Thirty-six years ago it was just an idea, an aspiration, a twinkle in his eye. Yesterday, Sir Craig Reedie CBE admitted he was both honoured and humbled to have his name attached to a famous Scottish badminton facility.
At a special ceremony, the Cockburn Centre was officially renamed the Sir Craig Reedie Badminton Scotland Centre by Councillor Gordon Matheson, leader of Glasgow City Council.
In recent years Reedie has earned prestige as a global sports administrator. A former chairman of the British Olympic Association and one of the driving forces behind London 2012, he is currently serving as president of the World Anti-Doping Agency.
But badminton is his first sporting love. Appointed secretary of the Scottish Badminton Union in 1964, he then went on to become president in 1977. It was around that time that he had a vision to find a base for the sport in Scotland.
In the late 1970s, an old, disused paint factory in the midst of Govan in Glasgow caught his eye. He saw its potential as a ideal badminton hall.
In 1979, the Scottish Badmitnon Union relocated from a tiny office in Frederick Street in Edinburgh to the Cockburn Centre and, helped by grants from the City of Glasgow, it was opened for play in 1980.
Today, after a recent massive refurbishment, the Sir Craig Reedie Badminton Scotland Centre is now home to the sport’s governing body and the four courts act as a warm-up facility for the Scottish Open, provide a base for several clubs and is used by many local schools.
The most recent facelift was possible thanks to a £105,000 grant from Sportscotland, the national agency for sport, and £50,000 from Biffa Award, a multi-million pound fund that helps to build communities and transform lives through awarding grants to community and environmental projects across the UK.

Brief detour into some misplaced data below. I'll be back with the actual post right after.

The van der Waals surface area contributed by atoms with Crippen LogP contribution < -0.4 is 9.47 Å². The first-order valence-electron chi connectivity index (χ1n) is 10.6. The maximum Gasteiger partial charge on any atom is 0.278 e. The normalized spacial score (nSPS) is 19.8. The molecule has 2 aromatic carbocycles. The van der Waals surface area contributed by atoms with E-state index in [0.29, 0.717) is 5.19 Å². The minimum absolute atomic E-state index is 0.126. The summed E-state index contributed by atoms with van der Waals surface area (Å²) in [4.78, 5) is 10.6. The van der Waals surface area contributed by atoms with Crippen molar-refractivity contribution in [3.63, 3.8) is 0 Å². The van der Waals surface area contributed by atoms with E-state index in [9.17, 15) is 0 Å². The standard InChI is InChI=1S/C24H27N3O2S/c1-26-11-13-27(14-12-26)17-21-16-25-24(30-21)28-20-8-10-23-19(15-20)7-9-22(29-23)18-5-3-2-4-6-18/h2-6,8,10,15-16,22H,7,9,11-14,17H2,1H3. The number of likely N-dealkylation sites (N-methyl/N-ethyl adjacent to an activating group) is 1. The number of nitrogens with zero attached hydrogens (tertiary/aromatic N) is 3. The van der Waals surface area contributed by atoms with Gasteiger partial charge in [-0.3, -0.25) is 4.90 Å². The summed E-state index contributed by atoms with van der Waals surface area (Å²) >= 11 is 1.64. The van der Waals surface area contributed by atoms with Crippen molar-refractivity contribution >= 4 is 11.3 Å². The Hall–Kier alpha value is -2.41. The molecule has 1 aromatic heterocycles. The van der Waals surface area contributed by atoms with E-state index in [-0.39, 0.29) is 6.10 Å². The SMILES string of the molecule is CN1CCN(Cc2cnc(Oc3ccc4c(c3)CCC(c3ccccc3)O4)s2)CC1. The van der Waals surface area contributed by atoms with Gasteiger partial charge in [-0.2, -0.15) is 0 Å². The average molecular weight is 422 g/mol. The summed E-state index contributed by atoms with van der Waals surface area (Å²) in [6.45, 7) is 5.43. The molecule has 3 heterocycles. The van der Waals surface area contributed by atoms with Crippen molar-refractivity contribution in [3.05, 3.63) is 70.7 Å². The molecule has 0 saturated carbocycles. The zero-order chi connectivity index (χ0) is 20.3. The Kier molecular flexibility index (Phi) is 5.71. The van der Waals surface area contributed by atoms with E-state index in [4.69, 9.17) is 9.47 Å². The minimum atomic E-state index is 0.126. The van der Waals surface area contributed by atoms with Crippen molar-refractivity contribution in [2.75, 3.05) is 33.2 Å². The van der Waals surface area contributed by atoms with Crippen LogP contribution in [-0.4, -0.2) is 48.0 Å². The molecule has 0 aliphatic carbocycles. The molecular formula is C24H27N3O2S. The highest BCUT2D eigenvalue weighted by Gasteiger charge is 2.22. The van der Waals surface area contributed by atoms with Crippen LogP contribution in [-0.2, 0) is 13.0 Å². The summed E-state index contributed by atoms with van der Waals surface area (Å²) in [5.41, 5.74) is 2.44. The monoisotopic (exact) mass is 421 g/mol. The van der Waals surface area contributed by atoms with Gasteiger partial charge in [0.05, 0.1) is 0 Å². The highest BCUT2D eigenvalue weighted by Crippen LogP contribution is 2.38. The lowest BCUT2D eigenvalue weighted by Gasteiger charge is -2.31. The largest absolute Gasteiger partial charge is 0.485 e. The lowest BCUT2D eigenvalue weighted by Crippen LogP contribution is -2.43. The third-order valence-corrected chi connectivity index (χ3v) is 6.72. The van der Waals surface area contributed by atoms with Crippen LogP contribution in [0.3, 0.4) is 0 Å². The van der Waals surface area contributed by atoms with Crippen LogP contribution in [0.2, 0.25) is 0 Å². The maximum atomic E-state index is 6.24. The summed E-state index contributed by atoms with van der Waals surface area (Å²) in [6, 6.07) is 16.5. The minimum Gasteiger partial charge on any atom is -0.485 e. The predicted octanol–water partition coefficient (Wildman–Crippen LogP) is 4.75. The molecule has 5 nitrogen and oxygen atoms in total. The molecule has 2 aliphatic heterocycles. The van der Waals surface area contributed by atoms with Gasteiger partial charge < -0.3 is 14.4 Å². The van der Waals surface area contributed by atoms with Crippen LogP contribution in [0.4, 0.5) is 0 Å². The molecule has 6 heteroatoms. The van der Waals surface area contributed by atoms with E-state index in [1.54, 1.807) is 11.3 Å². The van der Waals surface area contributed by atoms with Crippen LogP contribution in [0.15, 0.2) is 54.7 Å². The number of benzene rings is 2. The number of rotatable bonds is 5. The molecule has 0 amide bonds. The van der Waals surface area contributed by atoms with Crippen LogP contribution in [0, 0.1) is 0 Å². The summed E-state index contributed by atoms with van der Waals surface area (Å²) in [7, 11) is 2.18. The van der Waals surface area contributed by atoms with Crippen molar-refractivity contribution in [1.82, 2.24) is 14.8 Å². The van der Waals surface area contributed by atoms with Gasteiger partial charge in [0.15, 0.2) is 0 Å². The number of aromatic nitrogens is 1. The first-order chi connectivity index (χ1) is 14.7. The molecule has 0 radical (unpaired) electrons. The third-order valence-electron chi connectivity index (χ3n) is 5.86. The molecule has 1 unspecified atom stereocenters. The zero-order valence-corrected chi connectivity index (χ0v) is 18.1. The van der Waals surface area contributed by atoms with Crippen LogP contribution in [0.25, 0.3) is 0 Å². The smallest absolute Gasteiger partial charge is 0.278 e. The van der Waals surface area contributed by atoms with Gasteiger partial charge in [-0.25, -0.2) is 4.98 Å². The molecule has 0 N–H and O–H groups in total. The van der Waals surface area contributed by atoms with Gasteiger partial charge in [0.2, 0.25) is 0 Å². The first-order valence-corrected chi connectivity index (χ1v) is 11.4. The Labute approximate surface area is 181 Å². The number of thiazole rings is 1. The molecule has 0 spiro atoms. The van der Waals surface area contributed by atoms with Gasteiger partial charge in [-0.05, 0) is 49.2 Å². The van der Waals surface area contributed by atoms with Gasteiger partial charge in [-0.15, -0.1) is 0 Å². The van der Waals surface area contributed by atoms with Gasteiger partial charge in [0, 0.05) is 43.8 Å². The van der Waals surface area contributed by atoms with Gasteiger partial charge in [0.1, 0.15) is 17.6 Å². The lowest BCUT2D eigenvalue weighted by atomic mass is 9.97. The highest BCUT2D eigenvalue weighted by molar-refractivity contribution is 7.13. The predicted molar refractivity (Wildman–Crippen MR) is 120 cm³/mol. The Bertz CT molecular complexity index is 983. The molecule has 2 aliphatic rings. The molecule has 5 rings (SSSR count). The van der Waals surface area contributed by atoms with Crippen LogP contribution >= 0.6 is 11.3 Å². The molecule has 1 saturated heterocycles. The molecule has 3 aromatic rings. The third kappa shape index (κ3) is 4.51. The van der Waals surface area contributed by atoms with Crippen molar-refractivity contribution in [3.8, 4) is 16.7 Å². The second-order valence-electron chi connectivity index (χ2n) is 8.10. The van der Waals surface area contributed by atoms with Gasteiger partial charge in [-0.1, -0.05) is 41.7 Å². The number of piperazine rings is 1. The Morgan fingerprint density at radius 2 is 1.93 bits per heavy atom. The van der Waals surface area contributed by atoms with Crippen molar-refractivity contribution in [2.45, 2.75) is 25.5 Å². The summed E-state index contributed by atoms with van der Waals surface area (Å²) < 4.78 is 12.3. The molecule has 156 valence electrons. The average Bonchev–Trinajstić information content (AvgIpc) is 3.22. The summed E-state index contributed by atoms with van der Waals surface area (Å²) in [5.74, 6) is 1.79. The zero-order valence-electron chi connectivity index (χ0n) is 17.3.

The improvements have resulted in the Sir Craig Reedie Centre being shortlisted for an award in the Recreation category at the Biffa Awards on 9 October at London’s Old Royal Naval College in Greenwich.
“It’s an enormous honour,” said Reedie following the unveiling of the plaque bearing his name. “An old paint factory in Bogmoor Place in Govan didn’t sound as if it had much going for it. But it has helped give the sport in Scotland a great shake.
“One of the most satisfying aspects nowadays is to come back and see it full of young people. It is always a struggle for other sports to offer the same attraction as football.
“So it is great to have a centre for playing badminton – seeing it full of the kids is the name of the game. It is very special. Having a building named after you is a huge honour.”
Reedie, who was the main instigator in having badminton added to the Olympic programme in 1992, retains a keen interest in the sport in Scotland, and applauded the medals won by Kirsty Gilmour, in the singles, and Robert Blair and Imogen Bankier, in the mixed doubles, at the Commonwealth Games in Glasgow in August.
“We’ve always struggled to have a group of really good players but that’s changing,” he said. “I know there is a lot of work going on with youngsters and the future looks very healthy.”
Anne Smillie, chief executive of Badminton Scotland, started working for the governing body way back in the Edinburgh days. She has also helped transform the sport.
“Everyone knows what Sir Craig has done for badminton over so many years,” she said. “Despite moving on to greater things in sport, he has never lost his love for our great game and naming this community badminton centre after him is a perfect way to reflect what he has done for the people of Glasgow.”
Next month, Badminton Scotland hopes to enjoy a double post-Glasgow 2014 boom. Not only does the Scottish Open Grand Prix take place at the Emirates Arena – Gilmour, Bankier and Blair will be in action from 19-23 November – but Glasgow is also bidding to stage the Sudirman Cup world mixed team championships for a third time in 2017. The decision will be made early next month.